If “liberal” is a dirty word then Martha Nussbaum is one of the most profane philosophers alive. An unashamed champion of the value of liberal democracy, Nussbaum is also an enthusiastic advocate of providing the kind of humanistic education that prepares students to be good democratic citizens. For decades she was written about the value of philosophy and the arts for Cultivating Humanity, to use the title of her 1997 book, and the importance of education for creating a humane, democratic world.
Now Nussbaum has boiled her case down to a “manifesto”, which in fewer than 150 pages makes her case to the wider world. As a model of public philosophy, it is exemplary. Anyone familiar with Nussbaum’s work will know that a lot is going on beneath the surface, and that her case has more and deeper roots than are on show here. However, she is always careful to argue for her conclusions as fully as is compatible with brevity and accessibility. There are no pronouncements from on high here, only strong arguments, forcefully made.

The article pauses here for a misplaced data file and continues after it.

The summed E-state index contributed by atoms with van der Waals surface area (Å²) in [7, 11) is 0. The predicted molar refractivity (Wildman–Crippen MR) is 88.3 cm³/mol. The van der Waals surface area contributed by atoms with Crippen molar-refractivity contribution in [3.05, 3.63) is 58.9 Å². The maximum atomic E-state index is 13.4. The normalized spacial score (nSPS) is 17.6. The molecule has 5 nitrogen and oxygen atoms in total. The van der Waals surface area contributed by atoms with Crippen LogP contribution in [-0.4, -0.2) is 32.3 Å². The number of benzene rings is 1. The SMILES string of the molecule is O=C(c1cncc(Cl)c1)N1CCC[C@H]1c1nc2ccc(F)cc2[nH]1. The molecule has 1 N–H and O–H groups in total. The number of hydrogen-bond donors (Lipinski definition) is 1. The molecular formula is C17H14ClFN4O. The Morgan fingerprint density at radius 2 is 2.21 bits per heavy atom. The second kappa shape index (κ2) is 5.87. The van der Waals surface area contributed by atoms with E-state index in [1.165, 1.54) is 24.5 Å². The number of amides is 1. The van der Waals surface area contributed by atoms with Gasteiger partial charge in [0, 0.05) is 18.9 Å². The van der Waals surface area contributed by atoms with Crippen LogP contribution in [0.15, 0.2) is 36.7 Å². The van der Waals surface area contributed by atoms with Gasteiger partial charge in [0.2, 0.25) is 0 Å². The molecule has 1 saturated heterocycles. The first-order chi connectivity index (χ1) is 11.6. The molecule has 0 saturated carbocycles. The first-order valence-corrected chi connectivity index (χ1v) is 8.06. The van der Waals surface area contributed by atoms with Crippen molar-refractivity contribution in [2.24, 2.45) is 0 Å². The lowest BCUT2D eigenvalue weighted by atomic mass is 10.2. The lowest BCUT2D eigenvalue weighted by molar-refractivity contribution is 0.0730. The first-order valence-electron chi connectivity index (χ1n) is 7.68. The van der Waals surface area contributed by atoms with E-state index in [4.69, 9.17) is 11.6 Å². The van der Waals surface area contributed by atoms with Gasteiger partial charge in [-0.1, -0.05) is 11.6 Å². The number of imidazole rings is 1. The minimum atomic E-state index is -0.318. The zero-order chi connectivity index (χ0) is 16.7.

Nussbaum’s argument is a simple one. The good life is a full life, one which is engaged with more than just generating profit and achieving practical goals. Governments have to be concerned with these mundanely utilitarian matters, but, as the Indian educator Rabindranath Tagore is quoted as saying, “while making use of [material possessions], man has to be careful to protect himself from [their] tyranny.” This danger is ever present, which is why we need constantly to reaffirm the case for the humanities and humanistic education.